Ann and Bill Rawstron are the owners and good stewards of the 62-acre Mentzer Farm in Northborough. Thanks to their generosity and foresight, the property is permanently protected through the donation they made in 2002 of a conservation restriction (CR).
While the CR prohibits the construction of houses, it does allow for forestry and agricultural operations, as well as passive recreational activities such as hiking and cross country skiing. The natural resources protected by the CR include: Howard Brook, a high-quality perennial stream; an extraordinarily diverse and scenic 30-acre meadow; and wooded hillside with a spring-fed seep wetland that provides a respite for wildlife. The Rawstron’s have seen moose on the property, as well as coyote, fisher, and many diverse bird species.
The property complements approximately 400-acres of protected land in the vicinity of Ball Hill, Mount Pisgah, Rocky Pond, and Wrack Meadow in the northwest corner of Town. Several trails also traverse the property, which Bill and Ann encourage the passive recreational use of by the public.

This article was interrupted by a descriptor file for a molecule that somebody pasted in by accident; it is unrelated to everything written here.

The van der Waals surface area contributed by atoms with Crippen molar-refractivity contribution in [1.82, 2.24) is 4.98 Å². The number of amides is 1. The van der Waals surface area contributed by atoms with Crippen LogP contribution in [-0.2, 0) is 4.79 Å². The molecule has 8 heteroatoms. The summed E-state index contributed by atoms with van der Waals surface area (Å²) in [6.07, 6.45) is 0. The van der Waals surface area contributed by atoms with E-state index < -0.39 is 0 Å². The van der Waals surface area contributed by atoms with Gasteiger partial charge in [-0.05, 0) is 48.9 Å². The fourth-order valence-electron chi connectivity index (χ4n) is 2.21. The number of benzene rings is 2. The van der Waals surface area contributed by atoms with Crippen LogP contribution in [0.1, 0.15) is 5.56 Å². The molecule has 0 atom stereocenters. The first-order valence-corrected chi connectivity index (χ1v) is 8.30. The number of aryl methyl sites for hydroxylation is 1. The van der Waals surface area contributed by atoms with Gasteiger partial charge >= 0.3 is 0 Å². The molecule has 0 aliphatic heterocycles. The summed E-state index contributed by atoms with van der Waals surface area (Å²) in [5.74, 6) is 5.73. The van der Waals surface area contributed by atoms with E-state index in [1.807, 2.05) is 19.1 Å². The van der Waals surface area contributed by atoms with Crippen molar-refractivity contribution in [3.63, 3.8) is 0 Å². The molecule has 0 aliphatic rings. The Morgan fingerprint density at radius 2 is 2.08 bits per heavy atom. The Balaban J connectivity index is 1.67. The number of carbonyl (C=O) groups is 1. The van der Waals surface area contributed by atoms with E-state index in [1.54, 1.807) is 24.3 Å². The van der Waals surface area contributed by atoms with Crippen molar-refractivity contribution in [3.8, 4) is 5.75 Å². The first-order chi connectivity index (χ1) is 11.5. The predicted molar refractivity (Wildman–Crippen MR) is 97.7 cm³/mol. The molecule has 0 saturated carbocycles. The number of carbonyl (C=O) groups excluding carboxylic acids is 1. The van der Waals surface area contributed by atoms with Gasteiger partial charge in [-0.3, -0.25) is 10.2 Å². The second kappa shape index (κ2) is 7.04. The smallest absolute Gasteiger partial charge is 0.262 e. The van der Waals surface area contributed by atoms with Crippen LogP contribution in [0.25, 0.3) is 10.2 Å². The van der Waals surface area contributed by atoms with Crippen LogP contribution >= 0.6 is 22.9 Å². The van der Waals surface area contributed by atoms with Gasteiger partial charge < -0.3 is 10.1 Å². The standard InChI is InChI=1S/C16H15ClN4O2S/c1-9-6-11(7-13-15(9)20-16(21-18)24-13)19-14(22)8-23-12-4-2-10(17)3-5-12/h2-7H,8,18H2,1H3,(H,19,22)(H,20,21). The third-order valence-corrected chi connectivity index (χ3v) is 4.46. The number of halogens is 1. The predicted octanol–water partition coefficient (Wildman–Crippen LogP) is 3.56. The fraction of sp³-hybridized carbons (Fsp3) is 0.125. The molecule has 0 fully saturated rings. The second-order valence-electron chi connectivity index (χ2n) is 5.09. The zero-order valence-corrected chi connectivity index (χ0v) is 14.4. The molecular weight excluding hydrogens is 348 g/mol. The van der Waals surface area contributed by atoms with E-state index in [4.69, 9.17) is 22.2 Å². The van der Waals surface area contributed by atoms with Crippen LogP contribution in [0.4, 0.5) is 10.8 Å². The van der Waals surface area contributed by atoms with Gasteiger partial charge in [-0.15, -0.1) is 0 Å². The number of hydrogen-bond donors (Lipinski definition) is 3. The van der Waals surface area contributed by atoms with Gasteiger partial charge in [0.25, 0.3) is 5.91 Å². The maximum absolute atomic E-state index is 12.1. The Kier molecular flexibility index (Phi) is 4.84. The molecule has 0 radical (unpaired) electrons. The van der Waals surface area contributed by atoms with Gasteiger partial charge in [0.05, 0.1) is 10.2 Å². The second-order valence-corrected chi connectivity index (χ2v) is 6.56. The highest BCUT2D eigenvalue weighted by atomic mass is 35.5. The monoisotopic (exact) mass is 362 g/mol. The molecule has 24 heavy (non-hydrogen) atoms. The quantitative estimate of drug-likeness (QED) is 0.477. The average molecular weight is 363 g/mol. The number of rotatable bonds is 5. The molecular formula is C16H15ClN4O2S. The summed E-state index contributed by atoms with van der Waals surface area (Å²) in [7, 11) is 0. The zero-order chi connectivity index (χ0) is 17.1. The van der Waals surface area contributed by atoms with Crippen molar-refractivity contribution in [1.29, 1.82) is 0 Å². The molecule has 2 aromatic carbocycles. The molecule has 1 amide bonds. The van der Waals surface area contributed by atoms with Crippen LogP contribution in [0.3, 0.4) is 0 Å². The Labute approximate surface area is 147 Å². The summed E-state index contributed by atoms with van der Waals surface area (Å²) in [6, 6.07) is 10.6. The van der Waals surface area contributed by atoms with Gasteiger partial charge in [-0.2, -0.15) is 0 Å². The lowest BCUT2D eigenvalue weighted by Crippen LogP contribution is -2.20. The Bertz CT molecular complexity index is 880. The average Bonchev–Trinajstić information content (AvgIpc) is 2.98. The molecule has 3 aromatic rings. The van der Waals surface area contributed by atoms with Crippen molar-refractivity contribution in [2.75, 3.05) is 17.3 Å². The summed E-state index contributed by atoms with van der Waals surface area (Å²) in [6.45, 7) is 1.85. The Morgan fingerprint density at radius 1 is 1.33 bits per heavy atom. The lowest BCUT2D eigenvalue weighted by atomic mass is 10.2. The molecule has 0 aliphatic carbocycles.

In addition to their commitment to land protection, Bill and Ann challenged the community to match their contribution to provide for the long-term care of the property.
The local neighborhood and SVT membership responded overwhelmingly with contributions from over seventy families to match their gift – a true testament to the Rawstron’s generosity and commitment to conservation and community.
Devine, Berlin – Bargain Sale and Conservation Restriction
In many cases, property owners are not in a position to make an outright donation of their property to SVT. When this is the case, a bargain sale is sometimes a good option for all involved.
A bargain sale is when a landowner agrees to sell his or her property to SVT or a non-profit group at price that is less
than fair market value. The difference between the fair market price and the sale price is considered a donation and is therefore tax-deductible.
In the town of Berlin, SVT assisted in protecting the Devine property by partnering with the Town and also finding a conservation buyer who were willing to allow a conservation restriction to be placed on their property.